In 2015, I was working at a library with a fantastic leader who was recruited away and left the organization. We were without leadership for more than a year, which, for a small library team with a relatively flat organizational structure, meant the library lost the agency and advocacy necessary to move critical initiatives and strategic goals forward.
In sharing my frustration with others, I learned there was nothing novel about this scenario. Other librarians had experienced this phenomenon, which I refer to as a pipeline issue. The experience led me to write a paper, “Best Practices for Talent Acquisition in 21st-Century Academic Libraries,” rethinking traditional approaches to recruitment and retention.
I went on to work at other libraries that experienced this stagnation during periods of leadership change and wondered: What can be done beyond succession planning to fill gaps within an organization?
While succession planning can allow us to think about the future and put plans in place, creating an internal pipeline allows us to actively engage in everyday work and moving goals forward. That means thinking about the talent of those currently in our organizations and leveraging that talent, even before leaders or individuals in key positions leave.
Fast-forward to now: Libraries, like other industries, have faced tremendous workforce change. Not only did they grapple with meeting user needs in a largely remote environment at the start of the pandemic, but libraries continue to contend with staffers leaving positions at a faster rate than positions can be filled. Many positions, once posted, languish for extended periods of time, unfilled because of lack of interest or qualification requirements.
A diverse and well-qualified workforce is essential for the success and sustainability of the profession. In response, leaders within libraries are beginning to think differently about ways to attract candidates by making recruitment more transparent and equitable.
This transparency includes posting salaries, conducting pre-application information sessions, and sharing questions in advance of an interview. Additionally, efforts like the Association of College and Research Libraries’ Diversity Alliance program—which unites academic libraries committed to increasing the hiring pipeline of qualified and talented individuals from underrepresented racial and ethnic groups—create a network of support for early-career librarians of color. Library residency programs can also be integral to recruitment and retention, as noted by librarians Angela Boyd, Yolanda Blue, and Suzanne Im in their 2017 article “Evaluation of Academic Library Residency Programs in the United States for Librarians of Color” for College & Research Libraries.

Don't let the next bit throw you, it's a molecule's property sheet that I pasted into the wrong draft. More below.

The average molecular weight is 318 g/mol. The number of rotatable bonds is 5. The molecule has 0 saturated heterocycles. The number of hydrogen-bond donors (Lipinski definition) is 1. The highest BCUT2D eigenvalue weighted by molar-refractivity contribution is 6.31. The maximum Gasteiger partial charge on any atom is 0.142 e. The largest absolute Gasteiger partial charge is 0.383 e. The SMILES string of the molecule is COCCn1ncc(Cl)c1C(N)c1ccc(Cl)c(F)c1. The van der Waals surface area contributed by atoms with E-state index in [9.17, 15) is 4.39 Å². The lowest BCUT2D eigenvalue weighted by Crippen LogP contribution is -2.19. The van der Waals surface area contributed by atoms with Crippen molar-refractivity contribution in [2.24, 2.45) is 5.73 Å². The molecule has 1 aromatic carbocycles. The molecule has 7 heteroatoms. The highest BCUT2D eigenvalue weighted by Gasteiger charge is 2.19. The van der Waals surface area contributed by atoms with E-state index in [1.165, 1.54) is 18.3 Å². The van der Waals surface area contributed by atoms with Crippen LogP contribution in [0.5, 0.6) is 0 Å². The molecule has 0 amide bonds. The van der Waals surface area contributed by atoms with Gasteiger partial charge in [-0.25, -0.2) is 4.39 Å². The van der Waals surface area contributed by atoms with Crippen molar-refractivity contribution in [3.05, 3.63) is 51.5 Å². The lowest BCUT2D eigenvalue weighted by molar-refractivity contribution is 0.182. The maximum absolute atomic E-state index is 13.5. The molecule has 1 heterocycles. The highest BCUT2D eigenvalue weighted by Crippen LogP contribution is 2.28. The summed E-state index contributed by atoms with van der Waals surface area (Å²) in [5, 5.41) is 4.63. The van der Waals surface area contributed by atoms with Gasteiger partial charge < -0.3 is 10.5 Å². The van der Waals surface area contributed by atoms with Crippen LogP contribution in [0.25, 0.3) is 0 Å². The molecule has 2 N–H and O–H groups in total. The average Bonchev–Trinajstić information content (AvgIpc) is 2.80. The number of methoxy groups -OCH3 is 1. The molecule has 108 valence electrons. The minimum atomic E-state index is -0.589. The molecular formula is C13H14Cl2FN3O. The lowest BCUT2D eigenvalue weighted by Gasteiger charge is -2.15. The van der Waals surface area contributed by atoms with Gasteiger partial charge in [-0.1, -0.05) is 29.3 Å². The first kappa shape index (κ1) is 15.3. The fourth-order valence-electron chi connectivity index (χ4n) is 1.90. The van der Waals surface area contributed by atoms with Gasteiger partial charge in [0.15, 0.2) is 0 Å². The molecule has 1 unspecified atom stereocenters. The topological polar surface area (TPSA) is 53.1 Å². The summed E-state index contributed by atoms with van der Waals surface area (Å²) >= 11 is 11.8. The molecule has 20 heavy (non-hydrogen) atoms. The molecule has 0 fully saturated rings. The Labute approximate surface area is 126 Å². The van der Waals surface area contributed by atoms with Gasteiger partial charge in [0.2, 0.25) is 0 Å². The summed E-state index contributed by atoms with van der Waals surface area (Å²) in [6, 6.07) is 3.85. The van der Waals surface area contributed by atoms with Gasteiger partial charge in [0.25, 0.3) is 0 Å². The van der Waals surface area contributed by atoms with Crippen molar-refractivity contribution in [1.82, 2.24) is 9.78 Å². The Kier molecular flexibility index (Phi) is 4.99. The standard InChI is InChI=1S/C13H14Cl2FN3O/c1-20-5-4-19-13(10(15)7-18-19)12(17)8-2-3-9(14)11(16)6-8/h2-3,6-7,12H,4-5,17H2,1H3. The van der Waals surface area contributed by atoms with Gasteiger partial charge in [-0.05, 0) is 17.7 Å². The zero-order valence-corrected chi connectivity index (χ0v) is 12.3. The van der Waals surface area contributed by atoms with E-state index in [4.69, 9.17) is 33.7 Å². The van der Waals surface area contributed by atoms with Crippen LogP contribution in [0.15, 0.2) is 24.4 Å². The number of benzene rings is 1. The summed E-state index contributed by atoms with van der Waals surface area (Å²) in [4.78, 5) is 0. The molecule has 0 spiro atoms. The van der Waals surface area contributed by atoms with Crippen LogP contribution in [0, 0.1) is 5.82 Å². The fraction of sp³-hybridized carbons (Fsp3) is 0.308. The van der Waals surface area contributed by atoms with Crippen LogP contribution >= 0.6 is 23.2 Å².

A diverse and well-qualified workforce is essential for the success and sustainability of the profession.
Current efforts within libraries primarily concentrate on making positions more attractive to those who are already in the pipeline looking for a job. However, these efforts do not increase the number of individuals in the pipeline. To do that, one strategy would be for libraries to equip individuals already at the organization with the skills to fill gaps. This might include cross-training opportunities, internal training programs for needed skills, and support for obtaining an MLS through funding and allocated time.
Individuals within an organization have already demonstrated buy-in and commitment. Hiring managers at libraries must focus on recruiting individuals with shared values who are poised to meet future needs rather than solely individuals to accomplish specific tasks. They must also keep in mind the need to build internal organizational capacity to fill roles at the point of vacancy.
Expanding the pipeline, hiring, and retaining a diverse and well-qualified workforce can ultimately lead to a sustainable future for libraries.